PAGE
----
Hunt for circles on your next hike outside.
What You Need
- Crayons or colored pencils (optional)
- Drawing paper (optional)
What You Do
- Look for Circles in Your House
Before you go outside, have your child look around your house to find some circles. He or she will realize that a circle is a basic shape, and you can find them almost everywhere–from the top of a lamp shade to a plate in the kitchen sink.
- Look for Circles Outside
Walk in your yard and around your neighborhood, letting your child search for circles. They’re all over the place–manhole covers in the street, the moon above, an acorn tipped on its edge. Ask your child to name a few special things about the circle shape. (It has no end or corners, for instance.)
- Take Photos of Circles
Whenever your child finds a good specimen, take a picture of it for your circle collection. Keep adding to it as she spies the inside of a dried-out sunflower or he points to a bird’s nest in a tree.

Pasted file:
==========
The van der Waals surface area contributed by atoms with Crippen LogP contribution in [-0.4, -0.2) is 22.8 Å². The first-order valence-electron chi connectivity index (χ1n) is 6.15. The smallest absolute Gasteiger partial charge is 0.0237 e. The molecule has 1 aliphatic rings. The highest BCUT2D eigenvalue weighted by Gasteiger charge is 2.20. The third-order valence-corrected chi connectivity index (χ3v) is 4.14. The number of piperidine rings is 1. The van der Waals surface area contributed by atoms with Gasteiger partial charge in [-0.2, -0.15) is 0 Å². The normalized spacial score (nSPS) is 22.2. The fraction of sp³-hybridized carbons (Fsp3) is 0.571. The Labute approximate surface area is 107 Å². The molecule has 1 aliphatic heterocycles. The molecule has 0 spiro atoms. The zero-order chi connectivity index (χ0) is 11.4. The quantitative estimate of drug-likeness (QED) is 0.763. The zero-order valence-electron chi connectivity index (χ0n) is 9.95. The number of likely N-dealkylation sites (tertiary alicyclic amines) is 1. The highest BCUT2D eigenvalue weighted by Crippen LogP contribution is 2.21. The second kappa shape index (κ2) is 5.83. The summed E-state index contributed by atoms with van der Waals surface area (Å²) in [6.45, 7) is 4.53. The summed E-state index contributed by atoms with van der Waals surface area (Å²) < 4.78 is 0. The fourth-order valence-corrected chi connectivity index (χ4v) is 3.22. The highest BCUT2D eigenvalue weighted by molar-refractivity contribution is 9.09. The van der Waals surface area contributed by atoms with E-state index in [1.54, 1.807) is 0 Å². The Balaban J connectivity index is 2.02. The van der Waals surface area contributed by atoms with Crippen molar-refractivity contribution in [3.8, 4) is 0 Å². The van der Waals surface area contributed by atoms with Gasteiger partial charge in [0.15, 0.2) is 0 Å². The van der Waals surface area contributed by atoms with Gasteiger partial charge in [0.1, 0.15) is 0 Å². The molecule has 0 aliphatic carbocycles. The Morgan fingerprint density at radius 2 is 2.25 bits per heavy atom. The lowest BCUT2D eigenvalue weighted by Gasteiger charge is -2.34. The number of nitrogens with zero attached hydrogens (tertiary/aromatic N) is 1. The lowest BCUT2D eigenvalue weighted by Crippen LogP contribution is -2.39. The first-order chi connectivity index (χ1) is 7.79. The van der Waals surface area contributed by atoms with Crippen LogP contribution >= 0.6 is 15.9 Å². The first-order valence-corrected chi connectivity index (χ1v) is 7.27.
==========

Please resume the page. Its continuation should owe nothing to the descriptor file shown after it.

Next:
When you have an opportunity, point out other shapes within circles. If your child sees a bicycle tire, for example, ask what shape the spokes make inside the circular wheel. (triangle) Or, have your child drop a pebble in a puddle to create rippling circles within circles.
- Make a Display
Back at home, ask your child to imagine a scene where everything is made from circles. What would it look like? Ask your child to draw this picture. Then print out the pictures you took while on your walk and assemble them into a book about circles.
The circle photographs you took could be the first chapter of a book about shapes. On a future walk, you can gather materials for the next chapter. Pick a shape, any shape–triangles, squares, rectangles!